Ethics & Engagement across the Wellcome Trust Major Overseas Programmes

Featured project: Why are forests foci of malaria transmission in western Cambodia, and what can be done to protect forest workers?

Nou Sanann and Tom Peto are 2017 GHBN Bursary Fellows.


Nou Sanann: I manage a research station in Pailin, western Cambodia which conducts field-based and hospital-based research into infectious diseases. Recently we have conducted a trial of mass drug administration to eliminate malaria in remote villages. I organize the team and conduct social research alongside the clinical studies to find out more about local understanding of malaria, patterns of behaviour, and opportunities to eliminate malaria. I have previously worked for different health non-governmental organizations in Cambodia and led provincial-level activities to support village malaria workers. I coordinate our research group’s work with local and national authorities so we can assist their aims.

Tom Peto: I am an epidemiologist studying malaria in Southeast Asia for the Mahidol-Oxford Tropical Medicine Research Unit. My research focuses chiefly on malaria elimination and evaluating new strategies to interrupt malaria transmission. I also conduct clinical trials testing new treatments for malaria to replace those that are losing efficacy due to the spread of drug-resistance. I am from the UK and studied infectious disease epidemiology at the London School of Hygiene and Tropical Medicine. Before coming to Asia I worked in Africa for 7 years and did a PhD on the effectiveness of infant hepatitis B vaccination.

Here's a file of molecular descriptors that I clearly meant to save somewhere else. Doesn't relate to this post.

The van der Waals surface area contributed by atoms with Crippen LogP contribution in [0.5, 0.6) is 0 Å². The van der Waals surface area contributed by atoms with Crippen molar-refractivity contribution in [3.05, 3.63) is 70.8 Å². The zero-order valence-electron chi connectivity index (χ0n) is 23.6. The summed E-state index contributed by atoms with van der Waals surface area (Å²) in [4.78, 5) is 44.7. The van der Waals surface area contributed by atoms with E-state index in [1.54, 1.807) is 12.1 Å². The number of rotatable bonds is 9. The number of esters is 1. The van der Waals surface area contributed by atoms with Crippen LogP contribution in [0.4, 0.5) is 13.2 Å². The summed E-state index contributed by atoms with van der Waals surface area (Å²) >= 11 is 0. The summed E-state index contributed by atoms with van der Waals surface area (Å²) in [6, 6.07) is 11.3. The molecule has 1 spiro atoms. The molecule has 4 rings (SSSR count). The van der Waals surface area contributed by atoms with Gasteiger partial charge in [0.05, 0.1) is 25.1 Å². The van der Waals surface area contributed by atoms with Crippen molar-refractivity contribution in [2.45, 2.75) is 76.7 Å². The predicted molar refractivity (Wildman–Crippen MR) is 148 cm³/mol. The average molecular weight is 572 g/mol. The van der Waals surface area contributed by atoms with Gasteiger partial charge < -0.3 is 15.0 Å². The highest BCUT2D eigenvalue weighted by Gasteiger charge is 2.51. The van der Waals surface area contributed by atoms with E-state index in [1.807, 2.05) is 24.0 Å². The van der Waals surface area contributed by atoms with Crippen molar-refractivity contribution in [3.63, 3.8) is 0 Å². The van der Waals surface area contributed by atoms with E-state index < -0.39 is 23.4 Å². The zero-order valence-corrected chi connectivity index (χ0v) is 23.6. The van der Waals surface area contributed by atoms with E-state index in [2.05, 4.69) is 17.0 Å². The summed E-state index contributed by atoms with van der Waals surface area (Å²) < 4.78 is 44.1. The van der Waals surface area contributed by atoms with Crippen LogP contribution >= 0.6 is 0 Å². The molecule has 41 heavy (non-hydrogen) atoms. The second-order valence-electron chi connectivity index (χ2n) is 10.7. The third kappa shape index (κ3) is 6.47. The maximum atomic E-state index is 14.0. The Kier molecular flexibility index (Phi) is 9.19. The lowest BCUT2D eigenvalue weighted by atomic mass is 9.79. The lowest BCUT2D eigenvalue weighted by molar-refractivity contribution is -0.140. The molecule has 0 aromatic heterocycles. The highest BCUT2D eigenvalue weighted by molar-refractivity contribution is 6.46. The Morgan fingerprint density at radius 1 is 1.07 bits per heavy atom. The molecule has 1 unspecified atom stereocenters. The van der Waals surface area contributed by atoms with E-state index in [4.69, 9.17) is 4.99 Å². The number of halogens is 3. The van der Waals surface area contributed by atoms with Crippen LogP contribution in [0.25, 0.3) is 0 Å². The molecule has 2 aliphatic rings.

Project Title: Why are forests foci of malaria transmission in western Cambodia, and what can be done to protect forest workers and prevent forest-acquired malaria undermining malaria elimination in neighbouring villages?

Travel to forests has been repeatedly reported as risk factor for clinical and subclinical malaria infections in Cambodia and forest malaria is becoming a barrier to the interruption of malaria transmission in western Cambodia. Activities and behaviour that result in forest-acquired malaria are poorly understood. Forest workers are a vulnerable and hard-to-reach population due to the unstable and sometime illegal nature of their work and targeted approaches are needed to include them in malaria elimination strategies.

Understanding what goes on in forests will assist the design of acceptable and effective interventions targeted at forest visitors. Interventions need to consider several factors. This will be a qualitative, descriptive study with mixed methods. A Cambodian social scientist will work with local health authorities and a clinical research team to identify from treatment records 20 recent falciparum malaria patients who work in forests from three areas in in Pailin province and three in neighbouring Battambang province. A description of behaviour in forests related to malaria infection and treatment will be produced through a mixed methods approach including: digital diaries, semi-structured interviews, focus group discussions, and the review of local malaria treatment records. 

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